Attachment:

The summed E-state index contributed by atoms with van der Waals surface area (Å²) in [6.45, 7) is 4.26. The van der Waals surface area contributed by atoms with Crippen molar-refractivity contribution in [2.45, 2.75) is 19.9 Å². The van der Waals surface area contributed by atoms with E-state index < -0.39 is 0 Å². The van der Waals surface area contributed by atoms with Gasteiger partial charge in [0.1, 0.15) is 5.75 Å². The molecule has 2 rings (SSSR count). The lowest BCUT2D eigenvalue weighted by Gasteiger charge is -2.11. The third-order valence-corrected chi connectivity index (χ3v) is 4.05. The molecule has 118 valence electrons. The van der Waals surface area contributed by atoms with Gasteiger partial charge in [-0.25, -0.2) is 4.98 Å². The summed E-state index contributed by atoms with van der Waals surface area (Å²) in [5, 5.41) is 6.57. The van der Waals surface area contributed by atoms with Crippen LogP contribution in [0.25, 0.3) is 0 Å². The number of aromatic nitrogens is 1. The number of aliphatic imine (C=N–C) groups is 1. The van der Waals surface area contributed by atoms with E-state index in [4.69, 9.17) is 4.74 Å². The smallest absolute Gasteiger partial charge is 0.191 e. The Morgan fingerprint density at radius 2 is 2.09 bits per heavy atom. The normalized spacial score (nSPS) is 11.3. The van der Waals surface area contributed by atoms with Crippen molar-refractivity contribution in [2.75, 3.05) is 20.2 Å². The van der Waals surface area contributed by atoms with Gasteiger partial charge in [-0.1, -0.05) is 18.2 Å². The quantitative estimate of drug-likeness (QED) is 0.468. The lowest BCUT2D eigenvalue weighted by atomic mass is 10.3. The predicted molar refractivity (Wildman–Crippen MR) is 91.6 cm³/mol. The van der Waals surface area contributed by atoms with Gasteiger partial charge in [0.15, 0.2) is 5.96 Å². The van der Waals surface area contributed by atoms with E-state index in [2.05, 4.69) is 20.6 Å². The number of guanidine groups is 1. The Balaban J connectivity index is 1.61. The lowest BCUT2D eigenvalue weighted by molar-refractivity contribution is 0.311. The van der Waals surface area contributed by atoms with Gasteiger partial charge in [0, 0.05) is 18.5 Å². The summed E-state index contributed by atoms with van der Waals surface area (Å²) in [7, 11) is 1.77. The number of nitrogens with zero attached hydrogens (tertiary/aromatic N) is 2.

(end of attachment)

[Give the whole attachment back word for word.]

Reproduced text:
The summed E-state index contributed by atoms with van der Waals surface area (Å²) in [6.45, 7) is 4.26. The van der Waals surface area contributed by atoms with Crippen molar-refractivity contribution in [2.45, 2.75) is 19.9 Å². The van der Waals surface area contributed by atoms with E-state index < -0.39 is 0 Å². The van der Waals surface area contributed by atoms with Gasteiger partial charge in [0.1, 0.15) is 5.75 Å². The molecule has 2 rings (SSSR count). The lowest BCUT2D eigenvalue weighted by Gasteiger charge is -2.11. The third-order valence-corrected chi connectivity index (χ3v) is 4.05. The molecule has 118 valence electrons. The van der Waals surface area contributed by atoms with Gasteiger partial charge in [-0.25, -0.2) is 4.98 Å². The summed E-state index contributed by atoms with van der Waals surface area (Å²) in [5, 5.41) is 6.57. The van der Waals surface area contributed by atoms with Crippen LogP contribution in [0.25, 0.3) is 0 Å². The number of aromatic nitrogens is 1. The number of aliphatic imine (C=N–C) groups is 1. The van der Waals surface area contributed by atoms with E-state index in [4.69, 9.17) is 4.74 Å². The smallest absolute Gasteiger partial charge is 0.191 e. The Morgan fingerprint density at radius 2 is 2.09 bits per heavy atom. The normalized spacial score (nSPS) is 11.3. The van der Waals surface area contributed by atoms with Crippen molar-refractivity contribution in [2.75, 3.05) is 20.2 Å². The van der Waals surface area contributed by atoms with Gasteiger partial charge in [-0.1, -0.05) is 18.2 Å². The quantitative estimate of drug-likeness (QED) is 0.468. The lowest BCUT2D eigenvalue weighted by atomic mass is 10.3. The predicted molar refractivity (Wildman–Crippen MR) is 91.6 cm³/mol. The van der Waals surface area contributed by atoms with Gasteiger partial charge in [0.15, 0.2) is 5.96 Å². The van der Waals surface area contributed by atoms with E-state index in [2.05, 4.69) is 20.6 Å². The number of guanidine groups is 1. The Balaban J connectivity index is 1.61. The lowest BCUT2D eigenvalue weighted by molar-refractivity contribution is 0.311. The van der Waals surface area contributed by atoms with Gasteiger partial charge in [0, 0.05) is 18.5 Å². The summed E-state index contributed by atoms with van der Waals surface area (Å²) in [7, 11) is 1.77. The number of nitrogens with zero attached hydrogens (tertiary/aromatic N) is 2.